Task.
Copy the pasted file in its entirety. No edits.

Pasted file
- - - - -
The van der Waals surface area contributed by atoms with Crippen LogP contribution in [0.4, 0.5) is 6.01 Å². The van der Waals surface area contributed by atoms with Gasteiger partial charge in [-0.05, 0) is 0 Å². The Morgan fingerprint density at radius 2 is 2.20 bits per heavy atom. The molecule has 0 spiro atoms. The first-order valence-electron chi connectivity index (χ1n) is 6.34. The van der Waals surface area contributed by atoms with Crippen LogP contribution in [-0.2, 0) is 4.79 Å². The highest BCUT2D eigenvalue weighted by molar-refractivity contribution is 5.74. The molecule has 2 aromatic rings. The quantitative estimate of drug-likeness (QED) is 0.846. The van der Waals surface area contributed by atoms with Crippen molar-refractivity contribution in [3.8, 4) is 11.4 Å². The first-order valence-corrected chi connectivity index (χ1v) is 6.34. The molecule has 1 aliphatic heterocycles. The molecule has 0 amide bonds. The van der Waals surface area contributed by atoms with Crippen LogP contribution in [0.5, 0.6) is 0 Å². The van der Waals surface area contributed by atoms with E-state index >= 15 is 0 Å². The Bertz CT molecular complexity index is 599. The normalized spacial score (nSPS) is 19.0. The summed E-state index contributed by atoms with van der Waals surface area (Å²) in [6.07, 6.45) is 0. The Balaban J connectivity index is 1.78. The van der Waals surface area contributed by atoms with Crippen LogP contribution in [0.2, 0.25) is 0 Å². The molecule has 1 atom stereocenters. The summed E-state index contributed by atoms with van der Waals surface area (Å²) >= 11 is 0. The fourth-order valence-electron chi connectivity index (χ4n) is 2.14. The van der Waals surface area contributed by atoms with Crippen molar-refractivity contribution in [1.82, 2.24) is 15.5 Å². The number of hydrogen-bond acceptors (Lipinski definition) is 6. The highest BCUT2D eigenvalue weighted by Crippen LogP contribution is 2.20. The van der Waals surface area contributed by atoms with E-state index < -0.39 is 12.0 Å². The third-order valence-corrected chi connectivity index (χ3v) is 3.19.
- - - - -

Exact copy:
The van der Waals surface area contributed by atoms with Crippen LogP contribution in [0.4, 0.5) is 6.01 Å². The van der Waals surface area contributed by atoms with Gasteiger partial charge in [-0.05, 0) is 0 Å². The Morgan fingerprint density at radius 2 is 2.20 bits per heavy atom. The molecule has 0 spiro atoms. The first-order valence-electron chi connectivity index (χ1n) is 6.34. The van der Waals surface area contributed by atoms with Crippen LogP contribution in [-0.2, 0) is 4.79 Å². The highest BCUT2D eigenvalue weighted by molar-refractivity contribution is 5.74. The molecule has 2 aromatic rings. The quantitative estimate of drug-likeness (QED) is 0.846. The van der Waals surface area contributed by atoms with Crippen molar-refractivity contribution in [3.8, 4) is 11.4 Å². The first-order valence-corrected chi connectivity index (χ1v) is 6.34. The molecule has 1 aliphatic heterocycles. The molecule has 0 amide bonds. The van der Waals surface area contributed by atoms with Crippen LogP contribution in [0.5, 0.6) is 0 Å². The van der Waals surface area contributed by atoms with E-state index >= 15 is 0 Å². The Bertz CT molecular complexity index is 599. The normalized spacial score (nSPS) is 19.0. The summed E-state index contributed by atoms with van der Waals surface area (Å²) in [6.07, 6.45) is 0. The Balaban J connectivity index is 1.78. The van der Waals surface area contributed by atoms with Crippen LogP contribution in [0.2, 0.25) is 0 Å². The molecule has 1 atom stereocenters. The summed E-state index contributed by atoms with van der Waals surface area (Å²) >= 11 is 0. The fourth-order valence-electron chi connectivity index (χ4n) is 2.14. The van der Waals surface area contributed by atoms with Crippen molar-refractivity contribution in [1.82, 2.24) is 15.5 Å². The number of hydrogen-bond acceptors (Lipinski definition) is 6. The highest BCUT2D eigenvalue weighted by Crippen LogP contribution is 2.20. The van der Waals surface area contributed by atoms with E-state index < -0.39 is 12.0 Å². The third-order valence-corrected chi connectivity index (χ3v) is 3.19.